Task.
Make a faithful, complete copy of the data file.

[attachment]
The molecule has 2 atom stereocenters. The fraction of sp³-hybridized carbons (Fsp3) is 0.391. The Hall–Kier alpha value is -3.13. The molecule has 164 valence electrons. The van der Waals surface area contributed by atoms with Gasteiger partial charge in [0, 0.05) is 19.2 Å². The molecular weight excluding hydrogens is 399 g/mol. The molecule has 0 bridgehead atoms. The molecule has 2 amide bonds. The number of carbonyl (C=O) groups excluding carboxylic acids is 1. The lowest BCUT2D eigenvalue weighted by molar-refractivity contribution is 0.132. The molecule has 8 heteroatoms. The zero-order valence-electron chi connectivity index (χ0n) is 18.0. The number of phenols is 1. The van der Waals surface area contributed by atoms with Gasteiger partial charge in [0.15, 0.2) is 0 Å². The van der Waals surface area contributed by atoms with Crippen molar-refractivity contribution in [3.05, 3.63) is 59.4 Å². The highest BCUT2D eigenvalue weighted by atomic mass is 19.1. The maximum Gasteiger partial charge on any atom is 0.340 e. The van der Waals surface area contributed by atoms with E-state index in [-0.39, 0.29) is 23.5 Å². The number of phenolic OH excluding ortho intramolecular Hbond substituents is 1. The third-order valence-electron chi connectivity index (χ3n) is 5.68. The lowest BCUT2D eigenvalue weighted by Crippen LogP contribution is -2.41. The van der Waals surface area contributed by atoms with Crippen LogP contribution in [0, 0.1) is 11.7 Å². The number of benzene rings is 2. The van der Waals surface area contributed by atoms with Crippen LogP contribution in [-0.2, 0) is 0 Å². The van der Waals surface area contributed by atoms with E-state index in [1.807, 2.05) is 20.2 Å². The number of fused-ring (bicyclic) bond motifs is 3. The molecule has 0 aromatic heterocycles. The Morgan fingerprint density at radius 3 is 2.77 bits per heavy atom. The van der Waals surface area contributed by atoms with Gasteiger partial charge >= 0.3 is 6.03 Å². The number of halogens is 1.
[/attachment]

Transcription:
The molecule has 2 atom stereocenters. The fraction of sp³-hybridized carbons (Fsp3) is 0.391. The Hall–Kier alpha value is -3.13. The molecule has 164 valence electrons. The van der Waals surface area contributed by atoms with Gasteiger partial charge in [0, 0.05) is 19.2 Å². The molecular weight excluding hydrogens is 399 g/mol. The molecule has 0 bridgehead atoms. The molecule has 2 amide bonds. The number of carbonyl (C=O) groups excluding carboxylic acids is 1. The lowest BCUT2D eigenvalue weighted by molar-refractivity contribution is 0.132. The molecule has 8 heteroatoms. The zero-order valence-electron chi connectivity index (χ0n) is 18.0. The number of phenols is 1. The van der Waals surface area contributed by atoms with Gasteiger partial charge in [0.15, 0.2) is 0 Å². The van der Waals surface area contributed by atoms with Crippen molar-refractivity contribution in [3.05, 3.63) is 59.4 Å². The highest BCUT2D eigenvalue weighted by atomic mass is 19.1. The maximum Gasteiger partial charge on any atom is 0.340 e. The van der Waals surface area contributed by atoms with E-state index in [-0.39, 0.29) is 23.5 Å². The number of phenolic OH excluding ortho intramolecular Hbond substituents is 1. The third-order valence-electron chi connectivity index (χ3n) is 5.68. The lowest BCUT2D eigenvalue weighted by Crippen LogP contribution is -2.41. The van der Waals surface area contributed by atoms with Crippen LogP contribution in [0, 0.1) is 11.7 Å². The number of benzene rings is 2. The van der Waals surface area contributed by atoms with Crippen LogP contribution in [-0.2, 0) is 0 Å². The van der Waals surface area contributed by atoms with E-state index in [1.807, 2.05) is 20.2 Å². The number of fused-ring (bicyclic) bond motifs is 3. The molecule has 0 aromatic heterocycles. The Morgan fingerprint density at radius 3 is 2.77 bits per heavy atom. The van der Waals surface area contributed by atoms with Gasteiger partial charge >= 0.3 is 6.03 Å². The number of halogens is 1.